The general’s coffin, an intricately decorated custom-made model of the 19th century style, was removed from the hearse and proceeded the last half mile to the fort in a horse drawn wagon, escorted by several of the General’s descendants,  the traditional riderless horse, a cavalry escort, and other mourners. The fort grounds were crowded with Civil War reenactors and other interested citizens present to observe the occasion. While an SCV color guard rendered honors, a short eulogy was given by Fort DeRussy  Historian Steve Mayeux, after which religious services were conducted by the Rev. Joseph Bordelon, an Episcopal priest. Rifle and artillery salutes were fired by reenactors and members of LSU’s Pershing Rifles, honoring DeRussy’s contributions to both the United States and the Confederacy.

As the last notes of Taps drifted over the fort, the Confederate flag that had covered the coffin was presented to Deborah DeRussy Caraway, the oldest female descendant present. A gasp of dismay was heard through the crowd when it was realized that the elaborate coffin was actually going to be buried.

Pallbearers, representing the three wars in which DeRussy participated, then moved the coffin over the vault, and after the vault and coffin were lowered into the grave, everyone followed behind the family to throw a handful of dirt onto the vault, following the Biblical injunction to “bury the dead.”

The gravesite is marked by an 8-foot granite obelisk, marked with DeRussy’s name on one side, and the wars in which he fought marked on the other three sides.

The entire ceremony came off flawlessly. This could not have been possible without the cooperation of Kramer Funeral Home and Alfred Cook, Jr. (Funeral Director), Charles Neal (program director), Cenla Historical Reenactment Group, City of Marksville, Avoyelles Parish Sheriff’s Department, Louisiana National Guard, National Park Service, Office of State Parks, various SCV Chapters, Grande Ecore, Inc., Wilbert Vault Company, Farrell Dauzat (gravedigger), and other individuals too numerous to mention.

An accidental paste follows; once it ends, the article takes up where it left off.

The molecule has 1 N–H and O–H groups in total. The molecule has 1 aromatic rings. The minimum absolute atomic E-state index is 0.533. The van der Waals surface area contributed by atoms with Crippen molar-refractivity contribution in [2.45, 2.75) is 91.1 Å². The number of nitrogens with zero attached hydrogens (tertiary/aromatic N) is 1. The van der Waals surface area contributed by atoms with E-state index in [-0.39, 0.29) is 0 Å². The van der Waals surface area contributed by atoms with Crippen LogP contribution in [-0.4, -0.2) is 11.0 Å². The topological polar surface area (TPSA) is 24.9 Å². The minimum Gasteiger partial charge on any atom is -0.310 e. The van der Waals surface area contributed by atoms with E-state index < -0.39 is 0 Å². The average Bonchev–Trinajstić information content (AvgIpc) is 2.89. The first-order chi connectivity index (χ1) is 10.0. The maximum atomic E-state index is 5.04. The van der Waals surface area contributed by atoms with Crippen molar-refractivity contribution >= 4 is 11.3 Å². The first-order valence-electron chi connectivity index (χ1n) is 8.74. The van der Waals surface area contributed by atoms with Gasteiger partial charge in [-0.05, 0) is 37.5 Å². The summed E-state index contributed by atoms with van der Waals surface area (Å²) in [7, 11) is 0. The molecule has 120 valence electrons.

DeRussy funeral cortege approaches the fort. 

Cemetery Fence

A volunteer group headed up by David Bettevy and Iva Lee Printz have recently completed a picket fence around Fort DeRussy Memorial Cemetery, with an additional fence around the parking apron.  The cemetery was used during the war, and continues in use to this day. It was previously enclosed by a barbed wire fence that had fallen into disrepair. When the project is complete, there will also be a new sign over the gate. The project was funded by a grant from Friends of Fort DeRussy.


First Annual Reenactment

The First Annual Battle of Fort DeRussy Re-enactment took place on the weekend of March 17-19, 2000. The encampment and battle took place  along Red River on property belonging to Bill Belt, the Avoyelles Parish sheriff, just over a mile from the fort. Some 200 school children visited the site on Friday, and over 600 visitors watched the battle on Saturday. Unfortunately, the Sunday battle was rained out – by the first significant rainfall in this area in several months! Nonetheless, sponsors of the event were enthusiastic about the possibility of making the reenactment a regular event. Spectators at the Saturday battle were delighted with the performance, and many of the reenactors and sutlers present said that they would like to return next year.

The reenactment was hosted by the Cenla Historical Reenactment Group, longtime supporters of the fort; and sponsored by the City of Marksville and the Marksville Chamber of Commerce. Special thanks to Sheriff Belt for the use of his property and his unlimited support of the event.


Cannon Update

At last report, the US Navy was still taking good care of our cannon. That being the case, we will probably continue to let them take care of it for us until the State gets appropriate facilities built for the display of the gun.

In all seriousness, there is no point in pushing for the return of the gun until a master plan has been developed and a display site has been chosen. Once that has been accomplished – which hopefully will not be long from now – we will push for the return of the gun. Until then, we just sit tight.


Monument Installed

On Bank of Old Red River

A monument  to the two Confederate soldiers killed in the Second Battle of Fort DeRussy was put up in September, 1999, at the point where fort property comes closest to the old river channel. The two men, Pvts. Thomas Burns and John O’Quinn, were blown overboard and lost from the CSS Cotton in May 1863. There has been no official dedication of this monument.